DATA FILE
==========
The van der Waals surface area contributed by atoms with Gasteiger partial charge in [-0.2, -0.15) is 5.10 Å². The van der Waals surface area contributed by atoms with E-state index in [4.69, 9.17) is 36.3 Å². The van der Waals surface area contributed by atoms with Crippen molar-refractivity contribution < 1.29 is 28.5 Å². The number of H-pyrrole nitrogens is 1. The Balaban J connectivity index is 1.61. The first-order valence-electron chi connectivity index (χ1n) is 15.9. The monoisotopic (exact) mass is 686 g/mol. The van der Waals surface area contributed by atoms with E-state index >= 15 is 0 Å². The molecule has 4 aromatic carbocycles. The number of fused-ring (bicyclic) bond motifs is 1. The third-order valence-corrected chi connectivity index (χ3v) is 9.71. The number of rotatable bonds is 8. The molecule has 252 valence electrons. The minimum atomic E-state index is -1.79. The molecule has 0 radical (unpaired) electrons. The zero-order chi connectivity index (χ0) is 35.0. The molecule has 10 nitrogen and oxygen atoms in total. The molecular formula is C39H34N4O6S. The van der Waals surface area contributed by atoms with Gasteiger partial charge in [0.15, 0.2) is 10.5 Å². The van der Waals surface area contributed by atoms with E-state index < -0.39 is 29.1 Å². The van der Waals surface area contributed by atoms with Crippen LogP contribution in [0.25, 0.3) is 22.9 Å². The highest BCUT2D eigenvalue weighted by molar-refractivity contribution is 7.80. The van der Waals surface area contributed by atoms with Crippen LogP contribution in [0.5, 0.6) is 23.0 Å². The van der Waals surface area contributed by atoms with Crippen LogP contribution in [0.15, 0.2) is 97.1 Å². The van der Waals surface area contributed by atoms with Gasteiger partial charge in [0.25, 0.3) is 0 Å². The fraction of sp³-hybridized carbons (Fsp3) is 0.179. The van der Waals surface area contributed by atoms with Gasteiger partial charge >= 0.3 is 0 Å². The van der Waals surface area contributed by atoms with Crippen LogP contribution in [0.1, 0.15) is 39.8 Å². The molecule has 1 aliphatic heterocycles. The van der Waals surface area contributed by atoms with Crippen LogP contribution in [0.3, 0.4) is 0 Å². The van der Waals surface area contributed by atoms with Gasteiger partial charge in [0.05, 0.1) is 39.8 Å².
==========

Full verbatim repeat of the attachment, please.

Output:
The van der Waals surface area contributed by atoms with Gasteiger partial charge in [-0.2, -0.15) is 5.10 Å². The van der Waals surface area contributed by atoms with E-state index in [4.69, 9.17) is 36.3 Å². The van der Waals surface area contributed by atoms with Crippen molar-refractivity contribution < 1.29 is 28.5 Å². The number of H-pyrrole nitrogens is 1. The Balaban J connectivity index is 1.61. The first-order valence-electron chi connectivity index (χ1n) is 15.9. The monoisotopic (exact) mass is 686 g/mol. The van der Waals surface area contributed by atoms with E-state index >= 15 is 0 Å². The molecule has 4 aromatic carbocycles. The number of fused-ring (bicyclic) bond motifs is 1. The third-order valence-corrected chi connectivity index (χ3v) is 9.71. The number of rotatable bonds is 8. The molecule has 252 valence electrons. The minimum atomic E-state index is -1.79. The molecule has 0 radical (unpaired) electrons. The zero-order chi connectivity index (χ0) is 35.0. The molecule has 10 nitrogen and oxygen atoms in total. The molecular formula is C39H34N4O6S. The van der Waals surface area contributed by atoms with Gasteiger partial charge in [0.15, 0.2) is 10.5 Å². The van der Waals surface area contributed by atoms with E-state index < -0.39 is 29.1 Å². The van der Waals surface area contributed by atoms with Crippen LogP contribution in [0.25, 0.3) is 22.9 Å². The highest BCUT2D eigenvalue weighted by molar-refractivity contribution is 7.80. The van der Waals surface area contributed by atoms with Crippen LogP contribution in [0.5, 0.6) is 23.0 Å². The van der Waals surface area contributed by atoms with Crippen LogP contribution in [0.15, 0.2) is 97.1 Å². The van der Waals surface area contributed by atoms with Gasteiger partial charge in [0.25, 0.3) is 0 Å². The fraction of sp³-hybridized carbons (Fsp3) is 0.179. The van der Waals surface area contributed by atoms with Gasteiger partial charge >= 0.3 is 0 Å². The van der Waals surface area contributed by atoms with Crippen LogP contribution in [0.1, 0.15) is 39.8 Å². The molecule has 1 aliphatic heterocycles. The van der Waals surface area contributed by atoms with Crippen LogP contribution in [0.3, 0.4) is 0 Å². The van der Waals surface area contributed by atoms with Gasteiger partial charge in [0.05, 0.1) is 39.8 Å².